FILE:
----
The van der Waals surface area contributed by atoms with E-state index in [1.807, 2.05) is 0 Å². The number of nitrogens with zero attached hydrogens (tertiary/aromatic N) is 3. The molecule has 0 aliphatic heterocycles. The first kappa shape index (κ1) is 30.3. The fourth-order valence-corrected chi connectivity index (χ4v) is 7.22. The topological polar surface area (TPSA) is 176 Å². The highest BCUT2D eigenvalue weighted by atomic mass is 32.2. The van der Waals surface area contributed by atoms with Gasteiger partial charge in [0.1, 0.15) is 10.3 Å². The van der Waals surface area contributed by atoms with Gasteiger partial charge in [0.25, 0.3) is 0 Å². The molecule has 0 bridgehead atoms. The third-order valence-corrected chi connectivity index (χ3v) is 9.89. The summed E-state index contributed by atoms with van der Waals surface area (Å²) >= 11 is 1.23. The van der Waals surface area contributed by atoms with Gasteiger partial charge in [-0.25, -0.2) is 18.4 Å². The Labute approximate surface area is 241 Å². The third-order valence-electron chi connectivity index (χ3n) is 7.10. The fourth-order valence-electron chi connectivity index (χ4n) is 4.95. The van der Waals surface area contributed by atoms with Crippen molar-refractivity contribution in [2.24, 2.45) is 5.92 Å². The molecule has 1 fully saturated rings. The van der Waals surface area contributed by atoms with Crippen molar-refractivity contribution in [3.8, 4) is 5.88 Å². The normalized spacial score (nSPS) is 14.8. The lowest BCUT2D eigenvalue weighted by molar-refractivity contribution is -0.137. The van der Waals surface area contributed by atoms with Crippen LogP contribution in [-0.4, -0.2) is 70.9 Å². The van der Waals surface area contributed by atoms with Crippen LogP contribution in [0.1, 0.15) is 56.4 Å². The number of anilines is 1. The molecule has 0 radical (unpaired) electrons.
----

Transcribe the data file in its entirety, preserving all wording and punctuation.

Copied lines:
The van der Waals surface area contributed by atoms with E-state index in [1.807, 2.05) is 0 Å². The number of nitrogens with zero attached hydrogens (tertiary/aromatic N) is 3. The molecule has 0 aliphatic heterocycles. The first kappa shape index (κ1) is 30.3. The fourth-order valence-corrected chi connectivity index (χ4v) is 7.22. The topological polar surface area (TPSA) is 176 Å². The highest BCUT2D eigenvalue weighted by atomic mass is 32.2. The van der Waals surface area contributed by atoms with Gasteiger partial charge in [0.1, 0.15) is 10.3 Å². The van der Waals surface area contributed by atoms with Gasteiger partial charge in [0.25, 0.3) is 0 Å². The molecule has 0 bridgehead atoms. The third-order valence-corrected chi connectivity index (χ3v) is 9.89. The summed E-state index contributed by atoms with van der Waals surface area (Å²) >= 11 is 1.23. The van der Waals surface area contributed by atoms with Gasteiger partial charge in [-0.25, -0.2) is 18.4 Å². The Labute approximate surface area is 241 Å². The third-order valence-electron chi connectivity index (χ3n) is 7.10. The fourth-order valence-electron chi connectivity index (χ4n) is 4.95. The van der Waals surface area contributed by atoms with Crippen molar-refractivity contribution in [2.24, 2.45) is 5.92 Å². The molecule has 1 fully saturated rings. The van der Waals surface area contributed by atoms with Crippen molar-refractivity contribution in [3.8, 4) is 5.88 Å². The normalized spacial score (nSPS) is 14.8. The lowest BCUT2D eigenvalue weighted by molar-refractivity contribution is -0.137. The van der Waals surface area contributed by atoms with Crippen LogP contribution in [-0.4, -0.2) is 70.9 Å². The van der Waals surface area contributed by atoms with Crippen LogP contribution in [0.1, 0.15) is 56.4 Å². The number of anilines is 1. The molecule has 0 radical (unpaired) electrons.